Traffic lights dangling from wires along the northernmost stretch of Gunn Highway will soon be a thing of the past.
Steel mast arms are replacing the wooden poles and wiring at Gunn where it intersects Tarpon Springs Road and Lutz-Lake Fern Road. But some residents say the new, more modern traffic signals are just another unwanted and unnecessary government intrusion into the Keystone area.
For them, the old traffic lights are about more than looks or nostalgia. They are signs of a rural way of living they have long fought to preserve here.
In this slice of northern Hillsborough, residents are quick to mobilize when they catch wind of a new development being proposed. They once sued the county to prevent an elementary school from being built at the Gunn Highway and N Mobley Road intersection, known as Fox's Corner.
People here are different from other suburbs, such as Westchase, Citrus Park and Northdale where homeowners have begged for more government resources and investment.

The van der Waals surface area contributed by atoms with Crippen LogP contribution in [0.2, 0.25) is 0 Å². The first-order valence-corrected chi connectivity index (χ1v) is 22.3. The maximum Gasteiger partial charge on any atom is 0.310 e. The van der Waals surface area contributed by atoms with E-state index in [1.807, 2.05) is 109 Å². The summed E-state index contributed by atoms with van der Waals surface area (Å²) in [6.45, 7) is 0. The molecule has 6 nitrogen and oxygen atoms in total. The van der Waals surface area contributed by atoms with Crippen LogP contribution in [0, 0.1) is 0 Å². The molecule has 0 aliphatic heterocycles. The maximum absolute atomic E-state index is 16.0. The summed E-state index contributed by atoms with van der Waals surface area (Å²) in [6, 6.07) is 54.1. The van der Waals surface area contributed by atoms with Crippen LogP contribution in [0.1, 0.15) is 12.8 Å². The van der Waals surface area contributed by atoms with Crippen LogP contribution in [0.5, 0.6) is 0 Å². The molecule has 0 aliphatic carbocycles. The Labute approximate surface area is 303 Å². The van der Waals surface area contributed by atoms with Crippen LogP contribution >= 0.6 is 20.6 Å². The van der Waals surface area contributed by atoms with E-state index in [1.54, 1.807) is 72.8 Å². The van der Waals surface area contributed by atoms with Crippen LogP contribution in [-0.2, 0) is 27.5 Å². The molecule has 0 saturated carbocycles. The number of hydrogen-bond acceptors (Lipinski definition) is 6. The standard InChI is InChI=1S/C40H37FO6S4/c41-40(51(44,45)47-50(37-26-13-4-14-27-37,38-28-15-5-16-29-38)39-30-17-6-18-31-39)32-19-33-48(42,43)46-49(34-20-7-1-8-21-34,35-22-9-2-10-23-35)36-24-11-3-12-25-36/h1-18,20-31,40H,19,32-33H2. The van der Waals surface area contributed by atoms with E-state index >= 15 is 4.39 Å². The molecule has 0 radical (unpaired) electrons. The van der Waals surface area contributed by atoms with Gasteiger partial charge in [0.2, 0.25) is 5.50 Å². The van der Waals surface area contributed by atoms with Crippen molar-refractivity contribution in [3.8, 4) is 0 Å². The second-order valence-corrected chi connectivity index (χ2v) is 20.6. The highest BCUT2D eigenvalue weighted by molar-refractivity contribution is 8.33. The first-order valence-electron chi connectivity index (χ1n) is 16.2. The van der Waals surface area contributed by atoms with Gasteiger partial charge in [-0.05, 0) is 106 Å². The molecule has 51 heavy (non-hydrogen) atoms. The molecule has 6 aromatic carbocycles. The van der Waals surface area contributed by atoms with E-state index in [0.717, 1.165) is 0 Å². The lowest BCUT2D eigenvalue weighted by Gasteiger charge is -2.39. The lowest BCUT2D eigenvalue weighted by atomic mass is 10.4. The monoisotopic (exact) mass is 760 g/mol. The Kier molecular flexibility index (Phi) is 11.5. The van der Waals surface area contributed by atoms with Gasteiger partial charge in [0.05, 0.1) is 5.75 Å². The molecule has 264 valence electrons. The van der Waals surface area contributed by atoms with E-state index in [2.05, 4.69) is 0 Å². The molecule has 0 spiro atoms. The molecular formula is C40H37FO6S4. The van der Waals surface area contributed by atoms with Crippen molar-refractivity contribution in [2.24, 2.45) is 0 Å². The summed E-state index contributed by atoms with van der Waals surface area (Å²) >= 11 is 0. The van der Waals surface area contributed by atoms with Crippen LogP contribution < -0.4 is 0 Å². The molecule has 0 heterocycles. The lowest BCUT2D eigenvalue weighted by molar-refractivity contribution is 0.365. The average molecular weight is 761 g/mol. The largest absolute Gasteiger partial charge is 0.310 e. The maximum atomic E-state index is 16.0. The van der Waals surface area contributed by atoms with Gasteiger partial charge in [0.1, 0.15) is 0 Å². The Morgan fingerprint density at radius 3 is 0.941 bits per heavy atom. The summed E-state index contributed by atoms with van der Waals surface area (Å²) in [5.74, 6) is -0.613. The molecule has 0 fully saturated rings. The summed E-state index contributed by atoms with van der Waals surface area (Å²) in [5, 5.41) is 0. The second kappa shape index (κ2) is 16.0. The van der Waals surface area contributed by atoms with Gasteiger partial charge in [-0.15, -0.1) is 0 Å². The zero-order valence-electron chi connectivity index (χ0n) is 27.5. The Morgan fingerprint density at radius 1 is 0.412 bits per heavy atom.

"Some communities want to develop, want to thrive, want to have business," said Hillsborough County spokesman Steve Valdez.
Then, he said, there's Keystone. "They want to be left alone."
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Over the years, some modern conveniences have arrived in the 32 square miles that include the Keystone-Odessa community, which stretches roughly from Pinellas County east to the Suncoast Parkway and from S Mobley Road north to Pasco County. Now, the area's 11,000 residents no longer have to make an 8-mile trip to Tarpon Springs to go to the grocery store or bank. A Sweetbay Supermarket and Fifth Third Bank stand near Gunn and Van Dyke Road, not far from Keystone's library and community center.
Still, the area has a decidedly small-town, country flavor that residents say they won't allow to be diluted by developers or the government. That makes them wary of any attempts to modernize.
The Keystone Civic Association is headed by advocates for keeping the area rural, guiding residents in fights to prevent roads, including Gunn, from being widened beyond two lanes. They also insist that county officials stick to the Keystone-Odessa Community Plan, a citizen-designed blueprint for the area's future that limits the size, scope and architectural design of new buildings.